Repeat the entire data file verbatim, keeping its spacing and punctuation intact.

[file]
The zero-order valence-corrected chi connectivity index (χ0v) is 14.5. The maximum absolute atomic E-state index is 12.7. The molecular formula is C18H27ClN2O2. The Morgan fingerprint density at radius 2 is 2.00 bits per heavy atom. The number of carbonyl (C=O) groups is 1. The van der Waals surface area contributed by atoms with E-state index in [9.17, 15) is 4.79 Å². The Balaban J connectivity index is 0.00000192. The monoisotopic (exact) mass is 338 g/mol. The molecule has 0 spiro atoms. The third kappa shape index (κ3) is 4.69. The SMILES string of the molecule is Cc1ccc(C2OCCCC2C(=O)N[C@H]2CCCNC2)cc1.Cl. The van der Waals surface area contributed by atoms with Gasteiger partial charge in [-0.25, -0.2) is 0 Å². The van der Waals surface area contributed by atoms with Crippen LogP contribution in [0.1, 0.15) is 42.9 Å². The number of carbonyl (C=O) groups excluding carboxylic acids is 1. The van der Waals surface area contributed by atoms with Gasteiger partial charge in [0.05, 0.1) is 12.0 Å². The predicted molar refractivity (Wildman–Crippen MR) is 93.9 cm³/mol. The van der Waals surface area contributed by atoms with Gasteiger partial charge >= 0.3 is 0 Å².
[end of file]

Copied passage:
The zero-order valence-corrected chi connectivity index (χ0v) is 14.5. The maximum absolute atomic E-state index is 12.7. The molecular formula is C18H27ClN2O2. The Morgan fingerprint density at radius 2 is 2.00 bits per heavy atom. The number of carbonyl (C=O) groups is 1. The van der Waals surface area contributed by atoms with E-state index in [9.17, 15) is 4.79 Å². The Balaban J connectivity index is 0.00000192. The monoisotopic (exact) mass is 338 g/mol. The molecule has 0 spiro atoms. The third kappa shape index (κ3) is 4.69. The SMILES string of the molecule is Cc1ccc(C2OCCCC2C(=O)N[C@H]2CCCNC2)cc1.Cl. The van der Waals surface area contributed by atoms with Gasteiger partial charge in [-0.25, -0.2) is 0 Å². The van der Waals surface area contributed by atoms with Crippen LogP contribution in [0.1, 0.15) is 42.9 Å². The number of carbonyl (C=O) groups excluding carboxylic acids is 1. The van der Waals surface area contributed by atoms with Gasteiger partial charge in [0.05, 0.1) is 12.0 Å². The predicted molar refractivity (Wildman–Crippen MR) is 93.9 cm³/mol. The van der Waals surface area contributed by atoms with Gasteiger partial charge >= 0.3 is 0 Å².